IE SOGI refers to the UN Independent Expert on protection against violence and discrimination based on sexual orientation and gender identity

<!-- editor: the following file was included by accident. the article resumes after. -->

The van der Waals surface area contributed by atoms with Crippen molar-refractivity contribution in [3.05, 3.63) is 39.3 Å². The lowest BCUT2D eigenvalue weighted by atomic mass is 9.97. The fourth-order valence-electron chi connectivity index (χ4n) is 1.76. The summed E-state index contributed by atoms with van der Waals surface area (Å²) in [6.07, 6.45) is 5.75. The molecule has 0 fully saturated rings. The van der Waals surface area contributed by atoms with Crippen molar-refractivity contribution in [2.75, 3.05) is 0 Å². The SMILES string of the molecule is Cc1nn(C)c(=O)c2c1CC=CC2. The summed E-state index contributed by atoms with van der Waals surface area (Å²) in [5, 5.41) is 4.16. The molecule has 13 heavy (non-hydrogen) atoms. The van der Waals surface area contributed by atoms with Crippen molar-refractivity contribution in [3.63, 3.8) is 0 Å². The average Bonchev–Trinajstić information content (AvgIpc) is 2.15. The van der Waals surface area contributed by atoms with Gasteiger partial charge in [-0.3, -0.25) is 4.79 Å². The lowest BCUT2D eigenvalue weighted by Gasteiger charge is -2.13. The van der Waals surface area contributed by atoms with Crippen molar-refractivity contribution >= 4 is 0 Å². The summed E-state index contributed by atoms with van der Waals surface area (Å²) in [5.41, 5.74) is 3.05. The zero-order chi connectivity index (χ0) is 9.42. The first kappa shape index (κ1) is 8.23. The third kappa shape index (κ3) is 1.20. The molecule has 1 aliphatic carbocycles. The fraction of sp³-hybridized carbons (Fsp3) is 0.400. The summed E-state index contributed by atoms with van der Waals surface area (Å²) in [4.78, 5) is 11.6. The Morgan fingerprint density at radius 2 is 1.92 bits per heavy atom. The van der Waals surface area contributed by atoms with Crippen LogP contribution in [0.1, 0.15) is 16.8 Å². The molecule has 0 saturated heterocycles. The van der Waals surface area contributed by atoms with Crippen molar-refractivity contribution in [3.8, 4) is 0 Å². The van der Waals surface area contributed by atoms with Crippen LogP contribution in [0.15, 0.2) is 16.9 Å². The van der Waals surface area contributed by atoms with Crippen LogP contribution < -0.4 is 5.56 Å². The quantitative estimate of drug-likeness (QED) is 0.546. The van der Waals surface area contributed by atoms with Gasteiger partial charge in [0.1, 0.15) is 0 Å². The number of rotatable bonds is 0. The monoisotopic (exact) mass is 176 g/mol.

Same-sex relations between men continue to be criminalized in Turkmenistan in a Penal Code left over from the Soviet Union. Although this law does not explicitly mention transgender and gender non-conforming individuals, law enforcement officials often conflate gender identity with sexual orientation, and, as such, this law is also used to target transgender women. There have been reports of police physically and verbally attacking GBT individuals. Police and medical personnel subject people who are detained for same-sex relations to forced anal examinations, ostensibly to find evidence of “homosexual conduct.” “Homosexuality” is considered a mental disorder, and punishment may include placement in a psychiatric institution to be “cured.” Societal opinion of the LGBTIQ community is negative. The media depicts the LGBTIQ community negatively and sensationalizes LGBTIQ issues, contributing to the pervasive anti-LGBTIQ sentiment in Turkmenistan. LGBTIQ people face violence, harassment, and discrimination. LGBTIQ people are often rejected by their families. OutRight was not able to find any LGBTIQ organizations, even informal ones, in Turkmenistan.